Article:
New Zealand’s early farm buildings were mostly made from local materials – timber, stone, cob (mud mixed with straw), concrete, or bricks made on the farm – or imported corrugated iron. Today, many farm buildings have a steel or wooden frame, and a corrugated-iron roof and walls.
Sheds for shearing sheep have four main spaces:
- an area to keep sheep dry overnight before shearing
- the shearing board – so named because shearing used to be done outside on boards
- the wool ‘room’, an area in the open shed where wool handlers sort the fleeces
- a storage area for wool bales.
The basic design of woolsheds has not changed much since the 1860s.
Milking sheds have changed greatly over time. Originally, cows were hand-milked in simple sheds. Later, sheds had concrete floors and running water.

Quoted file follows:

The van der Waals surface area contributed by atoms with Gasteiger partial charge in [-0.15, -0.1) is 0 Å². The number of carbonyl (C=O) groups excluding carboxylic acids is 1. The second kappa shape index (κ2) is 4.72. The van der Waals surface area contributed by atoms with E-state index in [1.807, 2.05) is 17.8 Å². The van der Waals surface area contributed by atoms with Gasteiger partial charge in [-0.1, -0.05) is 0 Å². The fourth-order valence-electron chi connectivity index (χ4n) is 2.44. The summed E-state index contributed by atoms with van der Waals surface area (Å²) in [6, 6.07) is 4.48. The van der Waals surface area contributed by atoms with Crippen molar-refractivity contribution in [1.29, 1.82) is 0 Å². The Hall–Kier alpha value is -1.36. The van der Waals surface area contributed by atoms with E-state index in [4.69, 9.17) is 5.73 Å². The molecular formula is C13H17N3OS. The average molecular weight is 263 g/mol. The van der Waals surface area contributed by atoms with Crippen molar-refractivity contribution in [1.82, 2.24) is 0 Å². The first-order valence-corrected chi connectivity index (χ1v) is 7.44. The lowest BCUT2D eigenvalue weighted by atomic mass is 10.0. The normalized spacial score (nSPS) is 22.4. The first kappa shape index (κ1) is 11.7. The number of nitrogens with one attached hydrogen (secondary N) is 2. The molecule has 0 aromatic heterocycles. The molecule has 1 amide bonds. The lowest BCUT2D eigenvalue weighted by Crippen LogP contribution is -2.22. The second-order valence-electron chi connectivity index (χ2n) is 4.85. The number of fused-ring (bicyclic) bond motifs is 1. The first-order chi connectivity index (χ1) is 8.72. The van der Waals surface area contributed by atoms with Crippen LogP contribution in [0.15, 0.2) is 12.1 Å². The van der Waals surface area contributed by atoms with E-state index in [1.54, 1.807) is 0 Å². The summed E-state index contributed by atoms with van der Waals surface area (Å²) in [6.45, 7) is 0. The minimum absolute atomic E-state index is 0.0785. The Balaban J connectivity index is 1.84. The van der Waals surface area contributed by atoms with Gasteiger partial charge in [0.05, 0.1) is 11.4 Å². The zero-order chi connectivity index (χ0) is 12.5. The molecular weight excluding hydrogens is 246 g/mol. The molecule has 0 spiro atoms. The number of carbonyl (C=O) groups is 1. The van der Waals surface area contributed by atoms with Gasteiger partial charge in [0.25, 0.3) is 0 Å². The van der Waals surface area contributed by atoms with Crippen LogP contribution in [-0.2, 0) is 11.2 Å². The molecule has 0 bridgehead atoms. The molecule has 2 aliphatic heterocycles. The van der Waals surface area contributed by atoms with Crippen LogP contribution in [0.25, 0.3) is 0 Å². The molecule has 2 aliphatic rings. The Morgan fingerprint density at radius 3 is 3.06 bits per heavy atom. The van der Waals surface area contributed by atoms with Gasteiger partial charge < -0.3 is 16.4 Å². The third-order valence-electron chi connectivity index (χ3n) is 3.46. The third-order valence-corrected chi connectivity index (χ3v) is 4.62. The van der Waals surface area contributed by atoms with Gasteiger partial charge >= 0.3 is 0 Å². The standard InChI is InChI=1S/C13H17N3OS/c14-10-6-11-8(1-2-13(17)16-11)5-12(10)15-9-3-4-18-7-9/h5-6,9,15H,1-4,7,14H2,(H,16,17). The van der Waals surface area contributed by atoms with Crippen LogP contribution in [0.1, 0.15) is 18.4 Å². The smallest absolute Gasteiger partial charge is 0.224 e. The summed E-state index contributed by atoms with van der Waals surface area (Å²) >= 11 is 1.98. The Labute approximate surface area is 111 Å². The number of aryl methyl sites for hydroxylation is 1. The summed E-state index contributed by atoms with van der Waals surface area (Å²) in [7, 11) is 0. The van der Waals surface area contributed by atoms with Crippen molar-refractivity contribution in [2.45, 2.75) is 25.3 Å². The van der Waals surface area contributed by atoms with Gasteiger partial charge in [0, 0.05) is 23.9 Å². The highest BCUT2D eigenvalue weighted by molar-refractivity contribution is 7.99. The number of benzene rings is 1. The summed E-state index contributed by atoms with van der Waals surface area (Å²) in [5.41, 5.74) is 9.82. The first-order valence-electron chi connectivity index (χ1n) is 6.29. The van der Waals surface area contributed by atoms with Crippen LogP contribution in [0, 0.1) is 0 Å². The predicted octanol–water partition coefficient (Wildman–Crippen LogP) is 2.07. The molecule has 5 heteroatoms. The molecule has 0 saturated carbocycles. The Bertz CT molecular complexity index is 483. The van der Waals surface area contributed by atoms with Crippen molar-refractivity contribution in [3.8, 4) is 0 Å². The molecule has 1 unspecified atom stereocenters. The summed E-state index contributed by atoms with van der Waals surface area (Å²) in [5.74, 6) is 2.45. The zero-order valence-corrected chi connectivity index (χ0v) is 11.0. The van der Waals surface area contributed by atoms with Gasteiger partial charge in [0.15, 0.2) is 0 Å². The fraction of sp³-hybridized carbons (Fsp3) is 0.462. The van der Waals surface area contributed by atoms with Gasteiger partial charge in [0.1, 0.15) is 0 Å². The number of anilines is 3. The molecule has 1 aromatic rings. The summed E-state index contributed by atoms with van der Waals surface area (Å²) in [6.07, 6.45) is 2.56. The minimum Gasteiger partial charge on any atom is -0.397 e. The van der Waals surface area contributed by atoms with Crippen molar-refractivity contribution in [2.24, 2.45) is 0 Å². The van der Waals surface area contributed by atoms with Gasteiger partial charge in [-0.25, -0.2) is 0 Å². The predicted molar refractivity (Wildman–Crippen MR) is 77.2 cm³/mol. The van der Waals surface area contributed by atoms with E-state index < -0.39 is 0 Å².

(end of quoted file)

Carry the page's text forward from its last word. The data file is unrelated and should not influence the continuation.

After milking machines were introduced, more rooms were needed for the motor, vat and separator. New Zealanders invented the herringbone shed, where cows line up on each side of a pit, and then the rotary platform, where cows are milked on a revolving platform.
The farmhouse or homestead usually has a verandah to hang wet gear and a woodshed. At the gate is a big mailbox where goods can be left.
In the past, large farms with many staff often had men’s quarters – a line of bunkrooms with a cookhouse at the end. Mustering huts in remote areas were built of corrugated iron, and had dirt floors and bunks made from wooden poles and sacking.
Other early buildings
Other buildings included:
- hay barns
- stables for horses
- a smithy, where a blacksmith made horseshoes, gate hinges and catches, and repaired iron tools
- a futtah – a store shed on stilts for keeping food supplies safe from rats, named after the Māori word ‘whata’.
Other modern buildings
Farms today may also have:
- implement sheds, for storing vehicles and tools
- a killing shed, where animals are killed for meat
- a super bin, for storing superphosphate fertiliser
- a concrete pad where cows are kept in winter, sometimes under a roof.